Similarities between HIV-1 and HCV genetic and phenotypic protease quasispecies diversity


J. Virol. doi:10.1128/JVI.01097-1


Human immunodeficiency virus type 1 (HIV-1) and hepatitis C virus (HCV) are two highly variable RNA viruses that cause chronic infections in humans. Although HCV likely preceded the AIDS epidemic by some decades, the global spread of both viruses is a relatively recent event. Nevertheless, HCV global diversity is higher than that of HIV-1. To identify differences in mutant diversity, we compared the HIV-1 protease and HCV NS3 protease quasispecies. Three protease gene quasispecies samples per virus, isolated from a total of six infected patients, were genetically and phenotypically analyzed at high resolution (HIV-1, 308 individual clones; HCV, 299). Single nucleotide variant frequency did not differ between quasispecies from the two viruses (HIV-1, 2.4 × 10-3 ± 0.4 vs HCV 2.1 × 10-3 ± 0.5; p = 0.1680). The proportion of synonymous substitutions to potential synonymous sites was similar (3.667 ± 0.6667 and 2.183 ± 0.9048, respectively; p = 0.2573), and Shannon's entropy values did not differ between HIV-1 and HCV (0.84 ± 0.02 and 0.83 ± 0.12, respectively; p = 0.9408). Of note, 65% (HIV-1) and 67% (HCV) of the analyzed enzymes displayed detectable protease activity, suggesting that both proteases have a similar mutational robustness. In both viruses, there was a rugged protease enzymatic activity landscape characterized by a sharp peak, representing the master sequence, surrounded by a collection of diverse variants present at lower frequencies. These results indicate that nucleotide quasispecies diversification during chronic infection may not be responsible for the higher worldwide genetic diversity observed in HCV.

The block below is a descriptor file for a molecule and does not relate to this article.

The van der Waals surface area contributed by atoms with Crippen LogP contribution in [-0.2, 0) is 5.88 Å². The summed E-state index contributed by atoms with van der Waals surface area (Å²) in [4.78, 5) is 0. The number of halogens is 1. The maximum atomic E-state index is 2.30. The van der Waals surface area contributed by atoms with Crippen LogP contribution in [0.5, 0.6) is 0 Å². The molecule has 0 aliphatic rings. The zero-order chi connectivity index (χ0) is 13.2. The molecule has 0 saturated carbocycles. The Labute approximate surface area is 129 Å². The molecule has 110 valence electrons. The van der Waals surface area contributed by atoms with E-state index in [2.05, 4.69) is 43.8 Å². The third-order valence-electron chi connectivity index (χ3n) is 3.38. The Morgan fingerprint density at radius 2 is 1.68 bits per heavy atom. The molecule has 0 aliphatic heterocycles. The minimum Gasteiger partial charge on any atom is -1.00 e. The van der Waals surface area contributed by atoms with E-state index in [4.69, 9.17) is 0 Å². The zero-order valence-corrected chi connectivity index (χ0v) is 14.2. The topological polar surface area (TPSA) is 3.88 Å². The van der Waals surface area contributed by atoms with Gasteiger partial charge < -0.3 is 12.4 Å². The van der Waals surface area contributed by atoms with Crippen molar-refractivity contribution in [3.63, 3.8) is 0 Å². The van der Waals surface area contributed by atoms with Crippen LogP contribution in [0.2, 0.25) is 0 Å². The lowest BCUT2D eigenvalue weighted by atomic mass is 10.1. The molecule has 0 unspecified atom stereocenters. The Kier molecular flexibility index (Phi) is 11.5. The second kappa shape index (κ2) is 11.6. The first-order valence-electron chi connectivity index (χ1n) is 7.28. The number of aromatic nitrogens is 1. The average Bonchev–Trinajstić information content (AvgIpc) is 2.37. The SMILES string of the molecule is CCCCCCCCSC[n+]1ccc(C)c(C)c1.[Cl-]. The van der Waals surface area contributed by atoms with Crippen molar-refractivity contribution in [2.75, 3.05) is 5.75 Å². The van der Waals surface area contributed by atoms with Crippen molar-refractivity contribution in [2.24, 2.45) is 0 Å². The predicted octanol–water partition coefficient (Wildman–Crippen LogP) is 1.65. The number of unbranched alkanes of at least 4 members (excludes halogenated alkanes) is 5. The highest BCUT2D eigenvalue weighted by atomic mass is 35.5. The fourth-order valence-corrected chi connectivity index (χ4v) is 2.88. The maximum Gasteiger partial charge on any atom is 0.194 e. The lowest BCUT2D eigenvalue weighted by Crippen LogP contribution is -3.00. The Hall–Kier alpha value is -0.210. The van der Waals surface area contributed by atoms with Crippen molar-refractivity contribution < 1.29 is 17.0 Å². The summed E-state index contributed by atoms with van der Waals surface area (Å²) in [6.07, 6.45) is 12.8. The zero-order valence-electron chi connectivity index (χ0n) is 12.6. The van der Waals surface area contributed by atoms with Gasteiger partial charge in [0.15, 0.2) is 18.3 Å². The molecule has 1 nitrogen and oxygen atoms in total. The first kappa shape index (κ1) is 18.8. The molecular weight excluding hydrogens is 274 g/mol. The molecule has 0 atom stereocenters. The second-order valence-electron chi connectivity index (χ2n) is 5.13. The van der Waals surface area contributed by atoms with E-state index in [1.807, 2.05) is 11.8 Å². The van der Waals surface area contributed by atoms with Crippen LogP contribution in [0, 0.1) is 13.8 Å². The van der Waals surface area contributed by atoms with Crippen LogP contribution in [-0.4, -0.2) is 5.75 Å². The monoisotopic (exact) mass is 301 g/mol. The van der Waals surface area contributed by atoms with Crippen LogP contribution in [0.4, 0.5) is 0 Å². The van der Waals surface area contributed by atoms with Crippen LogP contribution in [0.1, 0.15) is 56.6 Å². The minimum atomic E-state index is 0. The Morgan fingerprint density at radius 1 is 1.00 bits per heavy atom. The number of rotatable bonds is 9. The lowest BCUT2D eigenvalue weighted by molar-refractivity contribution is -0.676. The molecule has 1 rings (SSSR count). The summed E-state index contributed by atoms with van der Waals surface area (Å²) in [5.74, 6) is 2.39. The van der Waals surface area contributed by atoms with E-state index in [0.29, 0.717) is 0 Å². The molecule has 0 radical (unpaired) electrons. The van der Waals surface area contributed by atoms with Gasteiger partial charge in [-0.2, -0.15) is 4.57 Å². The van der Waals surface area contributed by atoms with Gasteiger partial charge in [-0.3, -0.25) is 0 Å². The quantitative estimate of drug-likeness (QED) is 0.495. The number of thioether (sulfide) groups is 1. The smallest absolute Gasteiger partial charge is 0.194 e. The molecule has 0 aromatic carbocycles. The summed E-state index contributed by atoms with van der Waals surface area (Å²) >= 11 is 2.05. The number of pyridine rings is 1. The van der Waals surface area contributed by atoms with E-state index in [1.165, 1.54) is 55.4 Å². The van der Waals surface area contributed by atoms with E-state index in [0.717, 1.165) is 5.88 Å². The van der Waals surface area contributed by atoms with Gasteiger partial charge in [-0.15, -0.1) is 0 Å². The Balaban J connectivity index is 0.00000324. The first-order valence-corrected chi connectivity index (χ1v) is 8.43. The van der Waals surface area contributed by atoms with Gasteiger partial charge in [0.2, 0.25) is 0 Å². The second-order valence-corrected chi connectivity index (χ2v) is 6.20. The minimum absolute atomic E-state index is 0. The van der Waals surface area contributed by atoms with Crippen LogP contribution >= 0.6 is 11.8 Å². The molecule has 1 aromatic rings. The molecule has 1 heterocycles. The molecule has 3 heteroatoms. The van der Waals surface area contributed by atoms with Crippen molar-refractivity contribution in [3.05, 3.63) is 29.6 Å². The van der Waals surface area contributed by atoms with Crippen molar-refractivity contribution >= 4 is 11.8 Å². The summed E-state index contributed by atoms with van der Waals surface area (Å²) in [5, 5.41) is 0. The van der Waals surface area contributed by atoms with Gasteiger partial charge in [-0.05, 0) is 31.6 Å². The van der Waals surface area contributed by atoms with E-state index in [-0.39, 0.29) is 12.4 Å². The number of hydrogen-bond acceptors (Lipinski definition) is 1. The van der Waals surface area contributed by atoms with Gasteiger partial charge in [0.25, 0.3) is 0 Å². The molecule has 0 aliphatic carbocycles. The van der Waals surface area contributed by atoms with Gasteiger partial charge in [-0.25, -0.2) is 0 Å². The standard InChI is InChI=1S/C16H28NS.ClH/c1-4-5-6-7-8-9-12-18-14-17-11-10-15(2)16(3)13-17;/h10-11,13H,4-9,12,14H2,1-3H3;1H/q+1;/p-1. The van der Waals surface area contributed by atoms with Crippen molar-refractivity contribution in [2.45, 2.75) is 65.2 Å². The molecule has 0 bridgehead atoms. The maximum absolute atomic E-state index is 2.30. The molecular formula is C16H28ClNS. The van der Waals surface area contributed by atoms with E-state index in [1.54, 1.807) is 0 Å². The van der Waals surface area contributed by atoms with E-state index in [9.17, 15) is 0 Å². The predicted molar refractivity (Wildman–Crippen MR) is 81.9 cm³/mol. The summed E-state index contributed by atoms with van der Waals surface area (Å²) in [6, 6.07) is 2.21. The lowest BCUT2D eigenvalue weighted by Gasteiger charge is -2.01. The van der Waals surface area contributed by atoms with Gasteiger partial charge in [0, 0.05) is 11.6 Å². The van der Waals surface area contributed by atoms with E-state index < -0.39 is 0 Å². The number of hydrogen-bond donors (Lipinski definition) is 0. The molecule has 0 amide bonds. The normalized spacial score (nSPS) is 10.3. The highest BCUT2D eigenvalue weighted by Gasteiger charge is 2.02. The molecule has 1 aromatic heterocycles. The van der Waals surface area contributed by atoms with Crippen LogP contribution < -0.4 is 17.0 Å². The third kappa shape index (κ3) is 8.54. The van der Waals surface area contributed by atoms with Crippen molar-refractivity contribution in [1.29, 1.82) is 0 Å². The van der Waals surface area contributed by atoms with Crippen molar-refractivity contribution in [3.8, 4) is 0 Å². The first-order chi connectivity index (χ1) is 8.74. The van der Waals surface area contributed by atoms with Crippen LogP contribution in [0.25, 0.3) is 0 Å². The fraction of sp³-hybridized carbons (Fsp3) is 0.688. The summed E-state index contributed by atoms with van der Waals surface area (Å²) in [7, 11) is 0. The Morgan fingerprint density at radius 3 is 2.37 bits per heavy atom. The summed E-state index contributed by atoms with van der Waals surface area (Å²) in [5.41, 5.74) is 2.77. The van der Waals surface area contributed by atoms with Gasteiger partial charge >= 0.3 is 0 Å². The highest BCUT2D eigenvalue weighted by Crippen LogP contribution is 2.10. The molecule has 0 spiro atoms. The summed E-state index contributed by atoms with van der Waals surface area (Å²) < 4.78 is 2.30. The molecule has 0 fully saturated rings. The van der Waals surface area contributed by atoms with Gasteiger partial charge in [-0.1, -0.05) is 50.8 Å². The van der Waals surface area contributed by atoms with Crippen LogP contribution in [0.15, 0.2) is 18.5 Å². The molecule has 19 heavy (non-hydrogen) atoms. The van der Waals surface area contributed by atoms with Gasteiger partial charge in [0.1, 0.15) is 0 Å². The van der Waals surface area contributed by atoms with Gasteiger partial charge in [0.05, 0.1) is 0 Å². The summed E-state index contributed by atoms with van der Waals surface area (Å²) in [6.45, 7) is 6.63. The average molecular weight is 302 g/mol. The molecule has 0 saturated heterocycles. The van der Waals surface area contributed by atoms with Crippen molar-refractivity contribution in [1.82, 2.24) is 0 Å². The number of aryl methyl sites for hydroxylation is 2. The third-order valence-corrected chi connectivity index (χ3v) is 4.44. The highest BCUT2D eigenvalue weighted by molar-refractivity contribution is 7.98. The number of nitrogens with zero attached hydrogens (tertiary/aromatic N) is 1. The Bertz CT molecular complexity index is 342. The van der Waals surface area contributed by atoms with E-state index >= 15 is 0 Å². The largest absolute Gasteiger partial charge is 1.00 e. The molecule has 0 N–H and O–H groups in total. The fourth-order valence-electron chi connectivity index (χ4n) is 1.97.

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Miguel Angel Martinez, Maria Nevot, Ana Jordan-Paiz and Sandra Franco.


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Grups d’IrsiCaixa vinculats: Variabilitat genètica i fenotípica del VIH i del VHC